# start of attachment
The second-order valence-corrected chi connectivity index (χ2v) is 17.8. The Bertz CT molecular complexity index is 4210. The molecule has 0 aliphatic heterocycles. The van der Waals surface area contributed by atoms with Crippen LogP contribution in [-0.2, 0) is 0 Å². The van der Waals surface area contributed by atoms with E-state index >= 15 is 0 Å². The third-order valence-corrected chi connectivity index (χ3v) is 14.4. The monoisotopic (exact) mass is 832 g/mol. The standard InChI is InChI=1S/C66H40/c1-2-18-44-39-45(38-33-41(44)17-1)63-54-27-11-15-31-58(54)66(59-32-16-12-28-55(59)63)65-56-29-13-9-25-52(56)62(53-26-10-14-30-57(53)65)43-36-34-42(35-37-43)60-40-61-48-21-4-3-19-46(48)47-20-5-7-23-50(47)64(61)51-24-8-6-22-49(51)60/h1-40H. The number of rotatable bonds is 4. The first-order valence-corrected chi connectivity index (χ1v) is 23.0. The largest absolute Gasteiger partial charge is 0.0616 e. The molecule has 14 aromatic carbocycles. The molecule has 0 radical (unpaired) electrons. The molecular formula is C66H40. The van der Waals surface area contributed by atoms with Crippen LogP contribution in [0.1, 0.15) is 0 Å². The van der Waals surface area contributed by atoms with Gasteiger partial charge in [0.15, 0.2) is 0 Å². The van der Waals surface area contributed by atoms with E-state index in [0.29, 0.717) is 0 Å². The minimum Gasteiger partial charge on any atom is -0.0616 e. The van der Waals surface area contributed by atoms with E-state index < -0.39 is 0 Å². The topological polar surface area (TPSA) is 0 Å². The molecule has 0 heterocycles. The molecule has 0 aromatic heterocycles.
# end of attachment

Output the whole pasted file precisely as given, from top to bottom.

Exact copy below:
The second-order valence-corrected chi connectivity index (χ2v) is 17.8. The Bertz CT molecular complexity index is 4210. The molecule has 0 aliphatic heterocycles. The van der Waals surface area contributed by atoms with Crippen LogP contribution in [-0.2, 0) is 0 Å². The van der Waals surface area contributed by atoms with E-state index >= 15 is 0 Å². The third-order valence-corrected chi connectivity index (χ3v) is 14.4. The monoisotopic (exact) mass is 832 g/mol. The standard InChI is InChI=1S/C66H40/c1-2-18-44-39-45(38-33-41(44)17-1)63-54-27-11-15-31-58(54)66(59-32-16-12-28-55(59)63)65-56-29-13-9-25-52(56)62(53-26-10-14-30-57(53)65)43-36-34-42(35-37-43)60-40-61-48-21-4-3-19-46(48)47-20-5-7-23-50(47)64(61)51-24-8-6-22-49(51)60/h1-40H. The number of rotatable bonds is 4. The first-order valence-corrected chi connectivity index (χ1v) is 23.0. The largest absolute Gasteiger partial charge is 0.0616 e. The molecule has 14 aromatic carbocycles. The molecule has 0 radical (unpaired) electrons. The molecular formula is C66H40. The van der Waals surface area contributed by atoms with Crippen LogP contribution in [0.1, 0.15) is 0 Å². The van der Waals surface area contributed by atoms with Gasteiger partial charge in [0.15, 0.2) is 0 Å². The van der Waals surface area contributed by atoms with E-state index in [0.29, 0.717) is 0 Å². The minimum Gasteiger partial charge on any atom is -0.0616 e. The van der Waals surface area contributed by atoms with E-state index < -0.39 is 0 Å². The topological polar surface area (TPSA) is 0 Å². The molecule has 0 heterocycles. The molecule has 0 aromatic heterocycles.